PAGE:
A newly opened immersive simulation suite in Aberdeen has been tipped to transform approaches to offshore decommissioning and renewable energy infrastructure projects in the North Sea.
The £1.6 million facility is located in the National Decommissioning Centre (NDC) in Newburgh, Aberdeenshire. The centre is a partnership between the University of Aberdeen and the Net Zero Technology Centre.
The university explained that the ‘advanced’ capabilities of the suite provide a safe, virtual environment where users can simulate offshore and subsea operations in real time – such as the removal or installation of energy infrastructure, deploying equipment to vessels and facing challenging factors such as variable weather and tidal conditions.
The first funded project to utilise the simulator is assessing novel techniques for the installation of anchor systems for offshore floating wind turbines. Working with local company Aubin, the project aims to deliver more cost-effective methods of anchor installation.
NDC staff are also working to create a virtual model of the entire North Sea. This involves mapping all offshore oil and gas and renewable infrastructure, as well as compiling key information such as lifespan, greenhouse gas emissions and power usage.
Professor George Boyne, principle of the University of Aberdeen, said, “The arrival of this state-of-the art simulation suite is testament to our commitment in promoting economic recovery for our region by working in partnership with industry.”
Myrtle Dawes, solutions centre director at the Net Zero Technology Centre, added, “The simulator is an important addition to the National Decommissioning Centre and will be a valuable resource for industry to establish the viability of future decommissioning and energy transition projects through scenario planning and data science.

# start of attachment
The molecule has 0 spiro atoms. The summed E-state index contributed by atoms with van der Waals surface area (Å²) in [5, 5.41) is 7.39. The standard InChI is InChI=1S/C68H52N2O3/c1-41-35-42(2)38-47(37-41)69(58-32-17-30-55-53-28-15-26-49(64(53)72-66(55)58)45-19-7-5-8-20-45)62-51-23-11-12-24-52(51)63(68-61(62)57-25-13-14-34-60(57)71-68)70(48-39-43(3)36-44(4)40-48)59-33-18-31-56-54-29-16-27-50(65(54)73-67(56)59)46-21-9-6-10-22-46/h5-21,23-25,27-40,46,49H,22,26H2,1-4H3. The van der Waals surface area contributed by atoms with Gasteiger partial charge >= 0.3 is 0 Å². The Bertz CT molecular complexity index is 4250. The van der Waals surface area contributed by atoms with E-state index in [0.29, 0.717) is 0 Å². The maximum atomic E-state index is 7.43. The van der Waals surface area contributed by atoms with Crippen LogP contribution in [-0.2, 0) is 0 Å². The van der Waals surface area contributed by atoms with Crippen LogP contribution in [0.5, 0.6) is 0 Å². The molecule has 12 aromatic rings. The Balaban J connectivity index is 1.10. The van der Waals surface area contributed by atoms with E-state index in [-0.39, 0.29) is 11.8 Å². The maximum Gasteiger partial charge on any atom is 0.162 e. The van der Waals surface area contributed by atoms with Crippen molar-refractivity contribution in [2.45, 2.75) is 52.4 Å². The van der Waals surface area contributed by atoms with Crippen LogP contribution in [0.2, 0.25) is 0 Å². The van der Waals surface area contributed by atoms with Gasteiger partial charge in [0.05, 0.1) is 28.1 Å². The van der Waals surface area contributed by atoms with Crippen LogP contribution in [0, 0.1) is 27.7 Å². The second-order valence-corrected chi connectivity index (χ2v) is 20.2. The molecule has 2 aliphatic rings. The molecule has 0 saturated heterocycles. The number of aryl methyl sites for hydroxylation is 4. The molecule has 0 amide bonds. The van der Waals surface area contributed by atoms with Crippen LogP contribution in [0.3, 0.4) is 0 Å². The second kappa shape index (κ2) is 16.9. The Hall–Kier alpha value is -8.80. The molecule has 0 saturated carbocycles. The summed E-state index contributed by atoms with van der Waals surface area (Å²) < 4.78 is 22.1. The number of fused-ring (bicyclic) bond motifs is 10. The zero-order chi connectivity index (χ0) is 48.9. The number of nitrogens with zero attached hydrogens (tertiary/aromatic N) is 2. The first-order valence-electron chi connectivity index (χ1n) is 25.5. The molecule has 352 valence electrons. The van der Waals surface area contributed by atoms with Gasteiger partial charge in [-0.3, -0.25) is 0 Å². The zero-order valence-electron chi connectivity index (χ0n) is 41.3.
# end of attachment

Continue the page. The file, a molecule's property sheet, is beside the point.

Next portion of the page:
“Harnessing data is a key element of our recently launched Net Zero Technology Transition Programme (NZTTP) which aims to transform the North Sea energy system, through the delivery of seven projects including Data for Net Zero (D4NZ). With data science, visualisation and computer modelling at its core, the D4NZ project will utilise the centre’s simulator to power forward a reimagined offshore energy system enabled by data sharing and evidence-based decision-making.”
Net zero and energy secretary, Michael Matheson, commented, “Decommissioning is a crucial part of our transition to becoming a net‐zero economy and the Scottish Government remains committed to supporting the sector. By capitalising on our strengths in energy, natural capital, innovation and skills, we can position Scotland at the forefront of growing global markets across the energy system, including decommissioning.
“The Scottish Government has invested over £4.5m in the National Decommissioning Centre, alongside additional funding through our £125 million commitment to the Aberdeen City Region Deal, and I am pleased to have supported the development of the new marine simulator, which is a great example of our efforts to ensure Scotland’s world class supply chain has the infrastructure required to remain competitive and become a centre of decommissioning excellence.”